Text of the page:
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Alliance Feedback to CMS on Negotiation Program: Patients — Not Maximum Savings — Must Remain First Priority

Published April 14, 2023

The Inflation Reduction Act of 2022 gave the Medicare program the power to negotiate prices for dozens of drugs. In doing so, Medicare will create a calculation to decide the “maximum fair price” they’re willing to pay for a drug.

Screenshot of the Alliance's response to the Negotiation Program

The Alliance for Aging Research responded to a request for information from the Centers for Medicare and Medicaid Services (CMS) that asked for feedback on how this new Negotiation Program will be implemented. Our comments focused on protecting patients’ access to care and sharing that it is essential that Medicare must avoid calculating the value of these drugs and therapeutics based on discriminatory methodologies like the Quality Adjusted Life Year (QALY), and the Institute for Clinical and Economic Review’s (ICER) equal-value life year’s gained metric due to their discriminatory impacts on older adults and individuals with a disability.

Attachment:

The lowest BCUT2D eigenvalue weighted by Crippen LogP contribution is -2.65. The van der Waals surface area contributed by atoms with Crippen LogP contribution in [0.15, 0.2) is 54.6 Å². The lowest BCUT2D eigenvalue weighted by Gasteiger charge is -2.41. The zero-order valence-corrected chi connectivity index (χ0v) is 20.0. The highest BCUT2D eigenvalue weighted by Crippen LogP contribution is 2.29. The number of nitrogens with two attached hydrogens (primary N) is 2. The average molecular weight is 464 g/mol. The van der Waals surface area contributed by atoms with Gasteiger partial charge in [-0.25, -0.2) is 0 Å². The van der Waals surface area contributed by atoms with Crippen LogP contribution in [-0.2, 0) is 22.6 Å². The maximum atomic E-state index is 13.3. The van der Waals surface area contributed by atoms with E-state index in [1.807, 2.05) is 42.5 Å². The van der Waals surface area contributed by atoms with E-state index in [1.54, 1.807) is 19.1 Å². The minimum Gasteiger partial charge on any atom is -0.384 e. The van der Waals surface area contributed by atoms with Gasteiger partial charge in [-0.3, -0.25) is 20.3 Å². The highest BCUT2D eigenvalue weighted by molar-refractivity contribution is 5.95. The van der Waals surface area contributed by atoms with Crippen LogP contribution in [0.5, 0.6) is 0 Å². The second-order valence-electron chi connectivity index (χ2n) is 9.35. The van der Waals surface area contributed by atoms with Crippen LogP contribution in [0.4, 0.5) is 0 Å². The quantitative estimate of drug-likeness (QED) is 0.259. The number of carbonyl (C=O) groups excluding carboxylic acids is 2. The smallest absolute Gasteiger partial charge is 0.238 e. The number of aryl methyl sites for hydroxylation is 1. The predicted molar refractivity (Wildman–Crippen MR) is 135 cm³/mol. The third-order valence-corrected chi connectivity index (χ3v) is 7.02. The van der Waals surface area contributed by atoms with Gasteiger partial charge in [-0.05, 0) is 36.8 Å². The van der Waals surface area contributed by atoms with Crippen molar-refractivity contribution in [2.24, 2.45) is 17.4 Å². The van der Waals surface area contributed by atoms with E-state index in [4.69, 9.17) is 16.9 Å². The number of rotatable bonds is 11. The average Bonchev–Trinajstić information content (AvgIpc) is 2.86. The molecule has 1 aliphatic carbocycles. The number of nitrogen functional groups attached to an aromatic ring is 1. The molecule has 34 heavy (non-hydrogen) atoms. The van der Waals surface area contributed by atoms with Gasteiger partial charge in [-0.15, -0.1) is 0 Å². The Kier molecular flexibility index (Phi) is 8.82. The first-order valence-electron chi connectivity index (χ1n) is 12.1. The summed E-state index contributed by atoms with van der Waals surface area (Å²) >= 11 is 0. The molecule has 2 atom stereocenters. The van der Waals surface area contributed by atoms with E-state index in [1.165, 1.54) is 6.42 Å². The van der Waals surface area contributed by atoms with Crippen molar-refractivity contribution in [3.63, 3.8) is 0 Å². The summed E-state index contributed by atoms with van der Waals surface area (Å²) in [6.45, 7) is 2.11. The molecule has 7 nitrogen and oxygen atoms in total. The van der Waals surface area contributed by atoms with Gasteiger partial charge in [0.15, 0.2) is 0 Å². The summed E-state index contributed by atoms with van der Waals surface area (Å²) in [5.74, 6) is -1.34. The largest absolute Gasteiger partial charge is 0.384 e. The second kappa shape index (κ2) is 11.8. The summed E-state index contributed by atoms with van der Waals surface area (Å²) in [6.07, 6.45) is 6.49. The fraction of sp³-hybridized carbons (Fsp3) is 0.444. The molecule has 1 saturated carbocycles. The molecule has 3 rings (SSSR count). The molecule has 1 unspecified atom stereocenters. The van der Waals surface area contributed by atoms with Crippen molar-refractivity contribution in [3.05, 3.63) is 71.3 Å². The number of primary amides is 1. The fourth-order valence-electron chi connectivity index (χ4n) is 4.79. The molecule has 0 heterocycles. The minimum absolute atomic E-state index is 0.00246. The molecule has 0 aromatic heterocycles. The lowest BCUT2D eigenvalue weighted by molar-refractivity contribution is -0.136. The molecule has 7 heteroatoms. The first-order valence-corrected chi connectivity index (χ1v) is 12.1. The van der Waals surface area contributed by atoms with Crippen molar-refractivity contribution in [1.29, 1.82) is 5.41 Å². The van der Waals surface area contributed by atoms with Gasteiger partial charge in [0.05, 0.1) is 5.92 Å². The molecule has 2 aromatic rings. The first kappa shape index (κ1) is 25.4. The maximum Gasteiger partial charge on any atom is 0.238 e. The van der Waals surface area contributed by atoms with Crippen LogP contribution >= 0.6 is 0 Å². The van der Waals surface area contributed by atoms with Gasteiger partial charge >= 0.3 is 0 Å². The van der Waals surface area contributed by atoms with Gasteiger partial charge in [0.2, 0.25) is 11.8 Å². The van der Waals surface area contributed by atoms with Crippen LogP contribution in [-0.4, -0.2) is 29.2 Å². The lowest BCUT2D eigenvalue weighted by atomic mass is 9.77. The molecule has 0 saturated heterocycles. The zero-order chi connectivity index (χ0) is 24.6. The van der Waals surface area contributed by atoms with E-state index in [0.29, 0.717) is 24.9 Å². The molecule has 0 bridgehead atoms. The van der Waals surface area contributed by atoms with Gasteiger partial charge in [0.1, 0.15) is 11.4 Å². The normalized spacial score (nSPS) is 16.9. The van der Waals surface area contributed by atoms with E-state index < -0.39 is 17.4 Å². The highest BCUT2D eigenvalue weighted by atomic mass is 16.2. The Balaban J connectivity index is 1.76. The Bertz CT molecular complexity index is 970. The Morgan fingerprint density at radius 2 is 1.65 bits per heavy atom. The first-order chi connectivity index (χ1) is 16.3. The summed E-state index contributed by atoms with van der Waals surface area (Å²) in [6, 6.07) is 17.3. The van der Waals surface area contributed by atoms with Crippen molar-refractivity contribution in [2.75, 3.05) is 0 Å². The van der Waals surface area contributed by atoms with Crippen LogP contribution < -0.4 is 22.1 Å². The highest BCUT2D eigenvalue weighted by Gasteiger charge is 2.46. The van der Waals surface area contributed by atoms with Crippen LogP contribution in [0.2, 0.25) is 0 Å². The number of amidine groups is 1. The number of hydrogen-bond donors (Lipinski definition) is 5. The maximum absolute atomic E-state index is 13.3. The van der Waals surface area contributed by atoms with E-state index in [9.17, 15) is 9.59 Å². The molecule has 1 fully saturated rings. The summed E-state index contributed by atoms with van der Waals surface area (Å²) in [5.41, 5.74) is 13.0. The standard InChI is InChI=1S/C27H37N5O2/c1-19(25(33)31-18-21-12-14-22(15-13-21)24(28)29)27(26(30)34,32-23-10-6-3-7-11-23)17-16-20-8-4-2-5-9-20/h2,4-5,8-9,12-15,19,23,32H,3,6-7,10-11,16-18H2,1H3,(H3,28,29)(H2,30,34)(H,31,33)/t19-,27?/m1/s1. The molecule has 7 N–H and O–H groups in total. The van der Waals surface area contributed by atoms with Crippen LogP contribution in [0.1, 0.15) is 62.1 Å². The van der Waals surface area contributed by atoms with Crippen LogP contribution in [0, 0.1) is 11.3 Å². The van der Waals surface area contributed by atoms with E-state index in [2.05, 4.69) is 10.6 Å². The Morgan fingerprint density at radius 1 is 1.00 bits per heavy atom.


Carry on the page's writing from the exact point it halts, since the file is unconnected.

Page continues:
Further, the Alliance asked that patients be included at all steps of the negotiation process and that Medicare create a system for evaluating how the program has impacted patient access to care following its implementation.

Lastly, we noted that Medicare should prevent participating plans from using utilization management techniques such as step therapy for drugs subject to negotiation, since Medicare will have established that the program is paying appropriately given the clinical benefit of the treatment.

Read the Alliance’s full comments.

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